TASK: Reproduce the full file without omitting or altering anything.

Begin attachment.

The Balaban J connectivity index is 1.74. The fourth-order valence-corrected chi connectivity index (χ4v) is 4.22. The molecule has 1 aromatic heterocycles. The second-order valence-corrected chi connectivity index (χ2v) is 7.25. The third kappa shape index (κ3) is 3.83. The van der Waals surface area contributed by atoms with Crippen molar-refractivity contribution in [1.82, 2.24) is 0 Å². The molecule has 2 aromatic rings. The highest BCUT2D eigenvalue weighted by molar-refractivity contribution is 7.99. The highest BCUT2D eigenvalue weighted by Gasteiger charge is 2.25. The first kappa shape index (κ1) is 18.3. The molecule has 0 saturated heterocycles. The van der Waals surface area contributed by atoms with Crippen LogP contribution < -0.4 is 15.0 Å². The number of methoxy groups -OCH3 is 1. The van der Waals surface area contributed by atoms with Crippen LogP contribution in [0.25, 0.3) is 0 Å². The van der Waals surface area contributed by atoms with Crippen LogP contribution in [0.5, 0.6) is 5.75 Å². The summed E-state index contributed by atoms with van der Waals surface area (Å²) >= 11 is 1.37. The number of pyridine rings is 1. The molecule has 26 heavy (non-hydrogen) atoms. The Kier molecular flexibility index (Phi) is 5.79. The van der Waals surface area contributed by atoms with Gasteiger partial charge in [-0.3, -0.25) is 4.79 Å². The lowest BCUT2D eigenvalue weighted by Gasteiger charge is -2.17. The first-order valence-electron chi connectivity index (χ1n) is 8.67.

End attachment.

The Balaban J connectivity index is 1.74. The fourth-order valence-corrected chi connectivity index (χ4v) is 4.22. The molecule has 1 aromatic heterocycles. The second-order valence-corrected chi connectivity index (χ2v) is 7.25. The third kappa shape index (κ3) is 3.83. The van der Waals surface area contributed by atoms with Crippen molar-refractivity contribution in [1.82, 2.24) is 0 Å². The molecule has 2 aromatic rings. The highest BCUT2D eigenvalue weighted by molar-refractivity contribution is 7.99. The highest BCUT2D eigenvalue weighted by Gasteiger charge is 2.25. The first kappa shape index (κ1) is 18.3. The molecule has 0 saturated heterocycles. The van der Waals surface area contributed by atoms with Crippen LogP contribution < -0.4 is 15.0 Å². The number of methoxy groups -OCH3 is 1. The van der Waals surface area contributed by atoms with Crippen LogP contribution in [0.25, 0.3) is 0 Å². The van der Waals surface area contributed by atoms with Crippen LogP contribution in [0.5, 0.6) is 5.75 Å². The summed E-state index contributed by atoms with van der Waals surface area (Å²) >= 11 is 1.37. The number of pyridine rings is 1. The molecule has 26 heavy (non-hydrogen) atoms. The Kier molecular flexibility index (Phi) is 5.79. The van der Waals surface area contributed by atoms with Gasteiger partial charge in [-0.3, -0.25) is 4.79 Å². The lowest BCUT2D eigenvalue weighted by Gasteiger charge is -2.17. The first-order valence-electron chi connectivity index (χ1n) is 8.67.